Sick? Don’t Go Here for Medical Advice

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By: Krystle Crossman

Have you ever felt like you are experiencing symptoms of something but don’t want to go to the doctor just yet so you turn to the internet to self-diagnose? Don’t do this. This is one of the worst things that you can do for yourself, especially if you are using Wikipedia.

Ten researchers took to the internet to see just how factual some of the articles about certain serious diseases were. The diseases that they researched were:

– Diabetes
– Hypertension
– Cancer
– Heart disease
– Trauma-related disorders
– Mental disorders
– Hyperlipidemia
– Back problems
– Osteoarthritis
– COPD

These diseases are some of the most costly in the US. They turned to Wikipedia to see how factual the signs/symptoms listed were and how factual the information about the disease or disorder itself was. They chose the most in-depth articles on the site. They went through the articles and fact checked them against peer-written articles published within the last five years.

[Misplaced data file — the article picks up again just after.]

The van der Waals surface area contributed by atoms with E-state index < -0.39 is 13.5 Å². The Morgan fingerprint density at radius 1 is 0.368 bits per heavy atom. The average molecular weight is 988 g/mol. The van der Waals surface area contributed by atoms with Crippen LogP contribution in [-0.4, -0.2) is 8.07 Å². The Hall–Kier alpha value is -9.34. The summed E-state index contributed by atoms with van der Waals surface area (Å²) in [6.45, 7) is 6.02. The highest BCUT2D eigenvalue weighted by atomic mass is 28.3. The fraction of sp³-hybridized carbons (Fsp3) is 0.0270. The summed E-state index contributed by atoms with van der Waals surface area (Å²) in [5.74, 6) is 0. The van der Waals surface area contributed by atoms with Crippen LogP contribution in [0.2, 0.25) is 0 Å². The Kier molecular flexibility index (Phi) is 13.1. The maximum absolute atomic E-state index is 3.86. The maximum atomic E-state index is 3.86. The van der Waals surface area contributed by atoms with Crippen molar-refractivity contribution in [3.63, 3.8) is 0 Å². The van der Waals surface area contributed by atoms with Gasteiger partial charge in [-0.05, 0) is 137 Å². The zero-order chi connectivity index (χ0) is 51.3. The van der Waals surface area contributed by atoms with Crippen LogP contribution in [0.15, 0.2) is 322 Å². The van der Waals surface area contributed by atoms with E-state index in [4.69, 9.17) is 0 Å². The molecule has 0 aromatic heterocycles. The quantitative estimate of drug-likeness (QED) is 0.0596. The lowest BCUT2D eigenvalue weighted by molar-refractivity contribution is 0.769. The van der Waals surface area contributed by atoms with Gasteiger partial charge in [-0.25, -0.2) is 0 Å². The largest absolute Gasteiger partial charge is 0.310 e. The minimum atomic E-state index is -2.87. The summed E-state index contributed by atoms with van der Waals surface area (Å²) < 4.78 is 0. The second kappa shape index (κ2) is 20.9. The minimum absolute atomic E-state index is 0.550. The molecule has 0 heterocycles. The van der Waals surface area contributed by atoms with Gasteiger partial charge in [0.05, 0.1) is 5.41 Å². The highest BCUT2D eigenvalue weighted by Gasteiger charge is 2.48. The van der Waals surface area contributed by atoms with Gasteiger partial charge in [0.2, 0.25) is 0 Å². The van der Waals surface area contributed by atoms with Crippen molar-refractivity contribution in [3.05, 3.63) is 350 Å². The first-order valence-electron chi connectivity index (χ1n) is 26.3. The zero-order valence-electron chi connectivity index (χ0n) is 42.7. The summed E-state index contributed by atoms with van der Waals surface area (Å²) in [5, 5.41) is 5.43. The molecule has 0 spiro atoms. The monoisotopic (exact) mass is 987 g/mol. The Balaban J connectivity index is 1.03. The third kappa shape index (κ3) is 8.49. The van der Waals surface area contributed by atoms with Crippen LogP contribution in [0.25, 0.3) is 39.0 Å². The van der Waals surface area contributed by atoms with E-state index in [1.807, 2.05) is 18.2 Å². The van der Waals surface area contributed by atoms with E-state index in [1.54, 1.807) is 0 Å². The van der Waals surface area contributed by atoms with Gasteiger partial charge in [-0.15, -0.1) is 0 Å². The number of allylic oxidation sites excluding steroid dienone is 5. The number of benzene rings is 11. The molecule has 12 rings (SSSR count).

What they found after combing through was that out of the ten articles they looked at, nine had information that was either inaccurate or contradicting. The scariest part is that not only to patients that want to self-diagnose come to these pages full of wildly inaccurate information, but doctors do as well. A recent study found that between 47% and 70% of doctors consulted Wikipedia at one time or another when dealing with a medical case.

While you can certainly look up symptoms online and get a general idea of some questions to ask, internet research is not a definitive diagnostic tool. Most of the time you will end up having symptoms that are common with a myriad of diseases which leads you down the wrong path. Always consult a doctor if you feel that something is wrong.

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